Even in the group stage game against Team Canada’s arched rival Team USA, she didn’t make much of an impact on the game…Until the overtime of the goalless game that is. Brianne Jenner fell deep in the American zone (perhaps a penalty would have been called for, but there was no call) and Team USA took off with the puck. It was a three-on-one attack which Poulin was caught defending on her own. She skated backward and looked hesitant to commit to one side or the other, and she ended up screening Ann-Renée Desbiens as Kristen Simms scored the game-winning goal. This is not how Poulin likes to make an impact on the game, and there is no doubt she told herself she would make up for it. Not that she hasn’t already done enough for Team Canada, but that’s just how she is.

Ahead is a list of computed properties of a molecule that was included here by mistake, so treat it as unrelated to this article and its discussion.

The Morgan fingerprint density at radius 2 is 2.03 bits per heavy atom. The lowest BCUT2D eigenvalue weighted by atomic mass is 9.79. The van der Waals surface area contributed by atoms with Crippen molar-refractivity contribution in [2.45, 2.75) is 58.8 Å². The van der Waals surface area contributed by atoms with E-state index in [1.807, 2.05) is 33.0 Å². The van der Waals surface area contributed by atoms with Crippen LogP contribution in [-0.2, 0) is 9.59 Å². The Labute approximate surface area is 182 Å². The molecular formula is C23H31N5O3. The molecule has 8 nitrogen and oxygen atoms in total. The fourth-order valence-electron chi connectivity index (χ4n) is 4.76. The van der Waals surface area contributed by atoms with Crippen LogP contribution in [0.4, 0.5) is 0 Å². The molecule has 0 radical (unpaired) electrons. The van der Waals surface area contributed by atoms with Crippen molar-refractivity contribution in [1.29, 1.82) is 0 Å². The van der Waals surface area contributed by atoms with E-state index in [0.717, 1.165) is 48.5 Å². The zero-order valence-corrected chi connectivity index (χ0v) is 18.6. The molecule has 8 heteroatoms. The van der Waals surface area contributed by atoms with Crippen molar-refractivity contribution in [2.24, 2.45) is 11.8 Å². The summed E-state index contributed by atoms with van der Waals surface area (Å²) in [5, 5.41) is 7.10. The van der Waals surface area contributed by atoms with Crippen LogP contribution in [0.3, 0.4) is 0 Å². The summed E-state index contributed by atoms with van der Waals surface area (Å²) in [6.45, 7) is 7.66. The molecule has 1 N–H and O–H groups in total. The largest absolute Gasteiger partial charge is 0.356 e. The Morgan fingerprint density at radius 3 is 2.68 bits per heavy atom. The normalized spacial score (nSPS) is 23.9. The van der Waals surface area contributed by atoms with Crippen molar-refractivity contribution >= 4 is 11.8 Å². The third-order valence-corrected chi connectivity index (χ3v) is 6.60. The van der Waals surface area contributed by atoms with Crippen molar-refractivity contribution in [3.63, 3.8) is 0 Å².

After the preliminary round game between the two giants of the game turned out to be a goaltender duel, we wondered if we’d see a lot of offense in the final. We didn’t have to wonder for long as Canada came out of the gate with a knife between its collective teeth, ready to avenge both the loss in the preliminary round and the crushing defeat in last year’s final. The visitors dominated the first frame, testing Aerin Frankel 13 times while Ann-Renee Desbiens only received six shots. However, when both teams went back to the locker room, it was 1-1. Erin Ambrose had scored her first of the tournament to open the score and less than two minutes later, tournament MVP to be Laila Edwards equalized.